Recipe #4 – Chocolate Pudding Cream Tart

Located in How Easy is That?

For my next recipe, I decided to make another dessert.

As you may recall, I purchased a tart pan from Williams-Sonoma last week and I decided that it was time to break it in! By the way, this recipe was made on Saturday morning, so I didn’t wait very long to give it it’s first use!

Ina has many tarts sprinkled throughout her cookbooks. Some of them are savory, but most are sweet, desserts. However, I wanted chocolate! So I found the Chocolate Pudding Cream Tart inside the How Easy Is That? cookbook. I gathered my ingredients and everything was going to plan, until one step…..

The recipe requires that you combine the scalded milk with the egg mixture in your stand mixture. Which went swimmingly: I poured the milk in slowly and had the mixer on stir so it wouldn’t scramble the eggs, which it didn’t. However, after doing that, Ina says you need to cook the mixture over the stove until it thickens. Her recipe says cook it for 5 to 10 minutes.

Well…I cooked it. But after 8 minutes on the stove with constant stirring, it had thickened a bit so I thought it was ready. I removed it from the heat and continued on with the recipe by adding the chocolate and butter and whisking until it turned into a nice chocolate-y pool of goodness!

(Or so I thought)

I then poured the mixture into the prepared tart pan with its cooked graham cracker shell, put the plastic wrap on it, and shoved it in the fridge to cool/harden. After about an hour, I checked on it and it was still pretty liquidy, but Ina says it will take around six hours to completing become pudding consistently so I didn’t worry too much.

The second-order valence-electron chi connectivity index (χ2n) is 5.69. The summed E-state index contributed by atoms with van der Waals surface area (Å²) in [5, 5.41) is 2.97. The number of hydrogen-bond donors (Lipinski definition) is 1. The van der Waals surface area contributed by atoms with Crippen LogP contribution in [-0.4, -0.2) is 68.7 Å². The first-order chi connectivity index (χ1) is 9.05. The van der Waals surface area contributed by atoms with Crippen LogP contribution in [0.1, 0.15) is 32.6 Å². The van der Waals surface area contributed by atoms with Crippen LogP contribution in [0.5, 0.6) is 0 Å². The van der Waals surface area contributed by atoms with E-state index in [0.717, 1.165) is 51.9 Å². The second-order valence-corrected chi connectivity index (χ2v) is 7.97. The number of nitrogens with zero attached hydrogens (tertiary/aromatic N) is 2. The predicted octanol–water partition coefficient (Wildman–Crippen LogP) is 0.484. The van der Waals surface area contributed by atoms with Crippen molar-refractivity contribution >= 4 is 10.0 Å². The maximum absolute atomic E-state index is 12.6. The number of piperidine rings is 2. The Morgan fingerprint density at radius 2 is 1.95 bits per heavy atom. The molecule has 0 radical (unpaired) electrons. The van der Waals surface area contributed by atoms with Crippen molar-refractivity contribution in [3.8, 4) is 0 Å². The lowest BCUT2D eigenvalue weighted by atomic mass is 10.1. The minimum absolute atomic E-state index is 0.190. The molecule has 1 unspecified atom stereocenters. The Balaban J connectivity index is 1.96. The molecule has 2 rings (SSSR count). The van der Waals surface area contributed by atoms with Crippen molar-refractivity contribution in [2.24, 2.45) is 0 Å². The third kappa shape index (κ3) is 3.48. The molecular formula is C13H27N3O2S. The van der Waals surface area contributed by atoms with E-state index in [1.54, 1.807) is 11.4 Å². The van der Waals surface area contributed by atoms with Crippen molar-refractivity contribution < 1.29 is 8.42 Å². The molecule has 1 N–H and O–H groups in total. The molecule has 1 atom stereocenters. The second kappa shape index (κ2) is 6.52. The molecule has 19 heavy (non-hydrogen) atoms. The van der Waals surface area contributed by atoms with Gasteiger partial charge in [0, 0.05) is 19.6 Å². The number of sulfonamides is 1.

However, when it reached Hour 5 and not much had changed I did begin to worry!

I didn’t want chocolate milk and I didn’t want to lose the whole thing, so I placed the tart pan in the freezer for the final hour.

It did freeze, but when I cut into it about 90 minutes later, I realized my problem. The custard didn’t cook long enough and thus thicken properly. I was so disappointed that this one didn’t work out. I was really hoping that my first experience making a tart would be a success.

Also, it was the first recipe that I was failed by Ina, I feel like. Prior to starting this blog, I made a few of her recipes here and there and everything always came out amazingly. But not this time. While I know this isn’t technically Ina’s fault, I am still disappointed. I think I am more disappointed over the fact that I feel like I have failed Ina.

However, I wanted this recipe to be good and turn out okay, so I’ve decided I’m going to make it again at some point. In fact, I already bought the chocolate. I just need to get the whole milk, which is a necessity when making this since anything but whole milk won’t cook and set properly.

So there you have it! My first “fail.”

But I plan to march onward and try again and continue to make more recipes. After all, this experience is so that I could learn something, after all!

My “fail” or a chocolate cream pudding pie.

Hey! I Changed Up the Site!

So I know this blog has only been around for a little over a week, but I wasn’t LOVING the old layout. I think this new theme really speaks to what I see this blog as — a collection of my thoughts and a record for this project. I also chose fonts that I really like and feel are easy to read.

I hope you like it too. If you follow me through WordPress, check out the main site and let me know what you think of it.